Assessing soil nutrient levels and understanding nutrient availability is important to obtaining high corn yield potential. Advances in corn agronomic management practices, breeding, and biotechnology continue to have an impact on corn yield potential. Research suggests that corn products with transgenic insect protection, such as rootworm resistance, may have increased root growth leading to increased nutrient uptake and yield potential.1 This increase in nutrient use may lead to changes in fertilizer recommendations.
Soil Testing and pH
Managing soil fertility begins with soil testing. Soil test results help establish nutrient levels in the soil and provide locally calibrated fertilizer recommendations. Soil testing should be performed annually to help maximize corn yield potential.
Along with providing soil nutrient levels, soil testing assesses soil pH values which measure soil acidity or alkalinity that can greatly impact crop growth. Optimal soil nutrient availability for corn occurs within a soil pH range of 6.0 to 7.0. When soil pH falls below 5.5, corn plants may show signs of nutrient deficiencies. Primary macronutrients (nitrogen, phosphorus, and potassium) and secondary macronutrients (sulfur, magnesium, and calcium) can become less available to corn plants in low soil pH environments. In addition to reducing nutrient availability, low soil pH can also increase the availability of aluminum and manganese, which can result in plant toxicity and possible plant death. Although necessary in medium- to high-yield environments, fertilizer application can also increase the probability of soil acidity.
Soil test results can be used to determine lime requirements for decreasing soil acidity. Soil testing laboratories use buffer pH to determine lime requirements. Buffer pH is a laboratory-derived value used to evaluate the ability of a soil to respond to liming. The larger the difference is between the original soil pH and buffer pH, the more responsive a soil will be to lime application, and the lower amount of lime required to raise soil pH. Lime is recommended to be applied in the fall to allow adequate time to neutralize soil acidity. If lime is unable to be applied in the fall, spring application is recommended.2
Reading and Interpreting a Soil Test
Corn Nutrient Use
Nitrogen (N) should be applied according to crop need and is recommended to be applied two to three times per season depending on growing conditions. A split application can reduce the likelihood of N loss from leaching and denitrification during typical wet spring weather. Corn extracts only 15% of required N prior to rapid vegetative growth. To help maximize potential yield, N should be applied prior to rapid vegetative growth, or around the V5 to V8 growth stages. Synchronizing N application timing with rapid N uptake by corn can help improve N use efficiency. A corn plant requires the most N at the V10 growth stage, which occurs about 40 days after plant emergence.2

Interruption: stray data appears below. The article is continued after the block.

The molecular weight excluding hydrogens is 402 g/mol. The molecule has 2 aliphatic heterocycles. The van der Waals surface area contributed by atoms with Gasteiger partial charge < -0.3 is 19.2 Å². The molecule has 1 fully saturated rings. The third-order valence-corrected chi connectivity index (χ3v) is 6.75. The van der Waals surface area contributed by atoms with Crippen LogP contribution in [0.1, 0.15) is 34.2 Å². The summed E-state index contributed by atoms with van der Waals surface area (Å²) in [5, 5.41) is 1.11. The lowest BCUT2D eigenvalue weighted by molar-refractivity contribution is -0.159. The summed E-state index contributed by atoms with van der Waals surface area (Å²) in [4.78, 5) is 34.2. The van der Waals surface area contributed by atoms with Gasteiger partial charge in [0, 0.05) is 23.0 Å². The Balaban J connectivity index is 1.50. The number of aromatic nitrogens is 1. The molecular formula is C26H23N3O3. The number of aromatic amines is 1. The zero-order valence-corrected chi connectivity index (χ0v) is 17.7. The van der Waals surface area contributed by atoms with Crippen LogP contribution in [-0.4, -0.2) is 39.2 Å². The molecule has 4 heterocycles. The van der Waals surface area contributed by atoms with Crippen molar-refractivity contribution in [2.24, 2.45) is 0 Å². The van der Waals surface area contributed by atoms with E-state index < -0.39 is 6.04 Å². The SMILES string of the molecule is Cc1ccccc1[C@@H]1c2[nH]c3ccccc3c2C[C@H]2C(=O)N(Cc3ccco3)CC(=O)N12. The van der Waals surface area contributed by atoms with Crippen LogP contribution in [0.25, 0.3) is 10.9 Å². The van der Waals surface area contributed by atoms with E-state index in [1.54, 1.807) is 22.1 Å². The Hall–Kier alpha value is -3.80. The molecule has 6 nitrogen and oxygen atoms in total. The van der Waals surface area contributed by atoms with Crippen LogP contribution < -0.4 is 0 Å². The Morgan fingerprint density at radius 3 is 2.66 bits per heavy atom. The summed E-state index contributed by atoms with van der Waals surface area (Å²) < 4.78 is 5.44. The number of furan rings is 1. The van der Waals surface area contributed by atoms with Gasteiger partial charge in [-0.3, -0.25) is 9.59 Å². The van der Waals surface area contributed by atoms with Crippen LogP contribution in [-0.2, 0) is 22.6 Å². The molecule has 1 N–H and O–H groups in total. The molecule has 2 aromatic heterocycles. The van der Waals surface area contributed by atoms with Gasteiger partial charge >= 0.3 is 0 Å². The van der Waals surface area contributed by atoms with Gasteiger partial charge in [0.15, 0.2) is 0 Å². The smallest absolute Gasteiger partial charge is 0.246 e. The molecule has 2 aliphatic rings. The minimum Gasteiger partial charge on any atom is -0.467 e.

Inadequate fertilization and leaching from heavy rainfall can result in N deficiency. Symptoms appear on leaves as overall light green to yellow coloration and may be observed in a v-shaped pattern that starts at the tip and progresses toward the leaf collar (Figure 1).3
Phosphorus (P) can be applied either in the fall prior to tillage or in the spring depending on local conditions. The nutrient is nearly immobile in the soil and incorporation is recommended within the corn root zone. Fertigation may also be an effective method to incorporate P deep into the root zone.4 Corn often responds well to placing P in the root zone as a starter fertilizer at planting. P can be injected as a sidedress treatment to help the nutrient reach the corn roots, but care should be taken not to damage roots in the process.
Phosphorus deficiency typically occurs in young corn plants after a period of cool soil temperatures. The developing corn roots are unable to uptake enough P for growth, resulting in P deficiency and delayed growth. Symptoms include dark green leaves and purple margins on older leaves with no symptoms on new, emerging leaves (Figure 2). When optimum growing conditions occur, roots continue to grow and uptake P resulting in symptoms fading and corn resuming normal growth.2
Potassium (K) requirements will be higher in production environments with heavy crop removal, such as silage production. Soybean rotations must also be considered as soybean seed production requires more K and will deplete the soil at a faster rate than other crops. Like P, K fertilizer may be applied in the fall as it is relatively immobile in the soil, but caution should be taken when applying K to sandy soils as leaching may occur. Potassium may also be applied in the spring or in-season. A starter fertilizer may help improve N, P, and K availability, especially in conservation tillage systems.